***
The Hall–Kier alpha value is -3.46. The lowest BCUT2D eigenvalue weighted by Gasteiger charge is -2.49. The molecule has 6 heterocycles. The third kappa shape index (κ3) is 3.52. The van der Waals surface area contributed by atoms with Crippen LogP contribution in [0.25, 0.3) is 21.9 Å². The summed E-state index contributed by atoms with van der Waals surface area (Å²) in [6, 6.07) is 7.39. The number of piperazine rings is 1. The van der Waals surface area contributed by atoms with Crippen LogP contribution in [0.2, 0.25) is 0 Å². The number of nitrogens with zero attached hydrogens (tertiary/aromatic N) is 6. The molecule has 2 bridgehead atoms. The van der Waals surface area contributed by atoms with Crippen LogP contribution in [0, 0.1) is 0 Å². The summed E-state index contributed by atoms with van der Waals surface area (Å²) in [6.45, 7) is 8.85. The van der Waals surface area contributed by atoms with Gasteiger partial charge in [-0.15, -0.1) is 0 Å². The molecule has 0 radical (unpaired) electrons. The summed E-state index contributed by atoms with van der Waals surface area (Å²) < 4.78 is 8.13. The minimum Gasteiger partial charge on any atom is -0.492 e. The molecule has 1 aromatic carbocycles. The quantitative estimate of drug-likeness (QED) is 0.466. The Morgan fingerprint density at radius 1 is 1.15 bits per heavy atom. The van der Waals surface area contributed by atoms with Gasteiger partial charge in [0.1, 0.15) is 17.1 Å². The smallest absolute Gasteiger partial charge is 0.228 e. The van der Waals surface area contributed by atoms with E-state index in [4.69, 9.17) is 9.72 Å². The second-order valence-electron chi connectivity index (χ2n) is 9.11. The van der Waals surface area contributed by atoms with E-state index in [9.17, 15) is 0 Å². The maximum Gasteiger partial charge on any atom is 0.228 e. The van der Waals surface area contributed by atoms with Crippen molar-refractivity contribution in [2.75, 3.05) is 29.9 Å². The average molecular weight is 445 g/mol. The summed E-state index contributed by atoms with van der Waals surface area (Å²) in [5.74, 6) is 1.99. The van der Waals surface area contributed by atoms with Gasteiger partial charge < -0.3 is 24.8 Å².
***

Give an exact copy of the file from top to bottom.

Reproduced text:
The Hall–Kier alpha value is -3.46. The lowest BCUT2D eigenvalue weighted by Gasteiger charge is -2.49. The molecule has 6 heterocycles. The third kappa shape index (κ3) is 3.52. The van der Waals surface area contributed by atoms with Crippen LogP contribution in [0.25, 0.3) is 21.9 Å². The summed E-state index contributed by atoms with van der Waals surface area (Å²) in [6, 6.07) is 7.39. The number of piperazine rings is 1. The van der Waals surface area contributed by atoms with Crippen LogP contribution in [0.2, 0.25) is 0 Å². The number of nitrogens with zero attached hydrogens (tertiary/aromatic N) is 6. The molecule has 2 bridgehead atoms. The van der Waals surface area contributed by atoms with Crippen LogP contribution in [0, 0.1) is 0 Å². The summed E-state index contributed by atoms with van der Waals surface area (Å²) in [6.45, 7) is 8.85. The van der Waals surface area contributed by atoms with Gasteiger partial charge in [-0.15, -0.1) is 0 Å². The molecule has 0 radical (unpaired) electrons. The summed E-state index contributed by atoms with van der Waals surface area (Å²) < 4.78 is 8.13. The minimum Gasteiger partial charge on any atom is -0.492 e. The molecule has 1 aromatic carbocycles. The quantitative estimate of drug-likeness (QED) is 0.466. The Morgan fingerprint density at radius 1 is 1.15 bits per heavy atom. The van der Waals surface area contributed by atoms with Gasteiger partial charge in [0.1, 0.15) is 17.1 Å². The smallest absolute Gasteiger partial charge is 0.228 e. The van der Waals surface area contributed by atoms with E-state index in [4.69, 9.17) is 9.72 Å². The second-order valence-electron chi connectivity index (χ2n) is 9.11. The van der Waals surface area contributed by atoms with E-state index in [9.17, 15) is 0 Å². The maximum Gasteiger partial charge on any atom is 0.228 e. The van der Waals surface area contributed by atoms with Crippen molar-refractivity contribution in [2.75, 3.05) is 29.9 Å². The average molecular weight is 445 g/mol. The summed E-state index contributed by atoms with van der Waals surface area (Å²) in [5.74, 6) is 1.99. The van der Waals surface area contributed by atoms with Gasteiger partial charge < -0.3 is 24.8 Å².